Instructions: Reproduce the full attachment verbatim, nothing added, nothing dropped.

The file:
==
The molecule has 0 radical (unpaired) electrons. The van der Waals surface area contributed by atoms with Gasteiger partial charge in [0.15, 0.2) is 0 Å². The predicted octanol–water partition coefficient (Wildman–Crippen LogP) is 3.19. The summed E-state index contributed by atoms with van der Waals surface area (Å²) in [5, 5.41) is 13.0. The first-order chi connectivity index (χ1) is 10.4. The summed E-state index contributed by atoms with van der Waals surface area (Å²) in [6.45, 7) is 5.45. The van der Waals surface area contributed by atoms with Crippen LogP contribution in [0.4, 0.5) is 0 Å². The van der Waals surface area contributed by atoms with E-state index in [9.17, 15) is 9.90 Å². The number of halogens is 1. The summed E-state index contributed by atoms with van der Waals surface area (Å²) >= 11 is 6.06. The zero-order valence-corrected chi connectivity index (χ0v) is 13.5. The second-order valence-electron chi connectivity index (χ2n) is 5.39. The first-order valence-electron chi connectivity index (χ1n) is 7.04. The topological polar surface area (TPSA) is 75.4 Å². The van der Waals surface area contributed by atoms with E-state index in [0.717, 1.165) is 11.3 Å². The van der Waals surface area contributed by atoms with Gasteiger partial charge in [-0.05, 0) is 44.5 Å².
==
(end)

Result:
The molecule has 0 radical (unpaired) electrons. The van der Waals surface area contributed by atoms with Gasteiger partial charge in [0.15, 0.2) is 0 Å². The predicted octanol–water partition coefficient (Wildman–Crippen LogP) is 3.19. The summed E-state index contributed by atoms with van der Waals surface area (Å²) in [5, 5.41) is 13.0. The first-order chi connectivity index (χ1) is 10.4. The summed E-state index contributed by atoms with van der Waals surface area (Å²) in [6.45, 7) is 5.45. The van der Waals surface area contributed by atoms with Crippen LogP contribution in [0.4, 0.5) is 0 Å². The van der Waals surface area contributed by atoms with E-state index in [9.17, 15) is 9.90 Å². The number of halogens is 1. The summed E-state index contributed by atoms with van der Waals surface area (Å²) >= 11 is 6.06. The zero-order valence-corrected chi connectivity index (χ0v) is 13.5. The second-order valence-electron chi connectivity index (χ2n) is 5.39. The first-order valence-electron chi connectivity index (χ1n) is 7.04. The topological polar surface area (TPSA) is 75.4 Å². The van der Waals surface area contributed by atoms with E-state index in [0.717, 1.165) is 11.3 Å². The van der Waals surface area contributed by atoms with Gasteiger partial charge in [-0.05, 0) is 44.5 Å².